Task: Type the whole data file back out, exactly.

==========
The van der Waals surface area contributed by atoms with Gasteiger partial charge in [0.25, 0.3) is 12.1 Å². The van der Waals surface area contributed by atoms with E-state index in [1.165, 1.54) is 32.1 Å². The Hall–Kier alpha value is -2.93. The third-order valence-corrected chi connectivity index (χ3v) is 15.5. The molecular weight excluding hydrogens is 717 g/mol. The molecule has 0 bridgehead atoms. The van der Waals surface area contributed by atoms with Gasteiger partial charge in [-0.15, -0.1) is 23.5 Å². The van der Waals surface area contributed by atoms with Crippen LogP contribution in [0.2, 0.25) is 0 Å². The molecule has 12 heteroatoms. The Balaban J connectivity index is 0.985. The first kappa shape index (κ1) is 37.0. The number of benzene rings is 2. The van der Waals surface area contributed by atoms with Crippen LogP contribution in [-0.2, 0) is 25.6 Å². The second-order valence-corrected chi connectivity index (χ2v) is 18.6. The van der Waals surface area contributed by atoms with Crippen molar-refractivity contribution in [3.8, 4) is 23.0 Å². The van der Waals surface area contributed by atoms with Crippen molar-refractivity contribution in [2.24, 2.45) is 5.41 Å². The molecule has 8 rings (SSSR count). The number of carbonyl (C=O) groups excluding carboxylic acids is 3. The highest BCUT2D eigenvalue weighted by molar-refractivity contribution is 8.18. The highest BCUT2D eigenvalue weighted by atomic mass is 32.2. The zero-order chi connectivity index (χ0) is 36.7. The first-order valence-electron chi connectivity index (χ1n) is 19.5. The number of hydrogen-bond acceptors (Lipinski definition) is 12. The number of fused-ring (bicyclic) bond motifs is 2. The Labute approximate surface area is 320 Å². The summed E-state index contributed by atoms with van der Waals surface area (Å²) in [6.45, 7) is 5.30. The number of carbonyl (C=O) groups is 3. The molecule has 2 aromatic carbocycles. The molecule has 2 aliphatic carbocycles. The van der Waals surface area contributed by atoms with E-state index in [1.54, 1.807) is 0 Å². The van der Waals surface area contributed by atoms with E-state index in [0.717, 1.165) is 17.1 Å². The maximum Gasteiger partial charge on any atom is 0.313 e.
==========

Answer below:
The van der Waals surface area contributed by atoms with Gasteiger partial charge in [0.25, 0.3) is 12.1 Å². The van der Waals surface area contributed by atoms with E-state index in [1.165, 1.54) is 32.1 Å². The Hall–Kier alpha value is -2.93. The third-order valence-corrected chi connectivity index (χ3v) is 15.5. The molecular weight excluding hydrogens is 717 g/mol. The molecule has 0 bridgehead atoms. The van der Waals surface area contributed by atoms with Gasteiger partial charge in [-0.15, -0.1) is 23.5 Å². The van der Waals surface area contributed by atoms with Crippen LogP contribution in [0.2, 0.25) is 0 Å². The molecule has 12 heteroatoms. The Balaban J connectivity index is 0.985. The first kappa shape index (κ1) is 37.0. The number of benzene rings is 2. The van der Waals surface area contributed by atoms with Crippen LogP contribution in [-0.2, 0) is 25.6 Å². The second-order valence-corrected chi connectivity index (χ2v) is 18.6. The van der Waals surface area contributed by atoms with Crippen molar-refractivity contribution in [3.8, 4) is 23.0 Å². The van der Waals surface area contributed by atoms with Crippen molar-refractivity contribution in [2.24, 2.45) is 5.41 Å². The molecule has 8 rings (SSSR count). The number of carbonyl (C=O) groups excluding carboxylic acids is 3. The highest BCUT2D eigenvalue weighted by molar-refractivity contribution is 8.18. The highest BCUT2D eigenvalue weighted by atomic mass is 32.2. The zero-order chi connectivity index (χ0) is 36.7. The first-order valence-electron chi connectivity index (χ1n) is 19.5. The number of hydrogen-bond acceptors (Lipinski definition) is 12. The number of fused-ring (bicyclic) bond motifs is 2. The Labute approximate surface area is 320 Å². The summed E-state index contributed by atoms with van der Waals surface area (Å²) in [6.45, 7) is 5.30. The number of carbonyl (C=O) groups is 3. The molecule has 2 aromatic carbocycles. The molecule has 2 aliphatic carbocycles. The van der Waals surface area contributed by atoms with E-state index in [1.54, 1.807) is 0 Å². The van der Waals surface area contributed by atoms with E-state index in [0.717, 1.165) is 17.1 Å². The maximum Gasteiger partial charge on any atom is 0.313 e.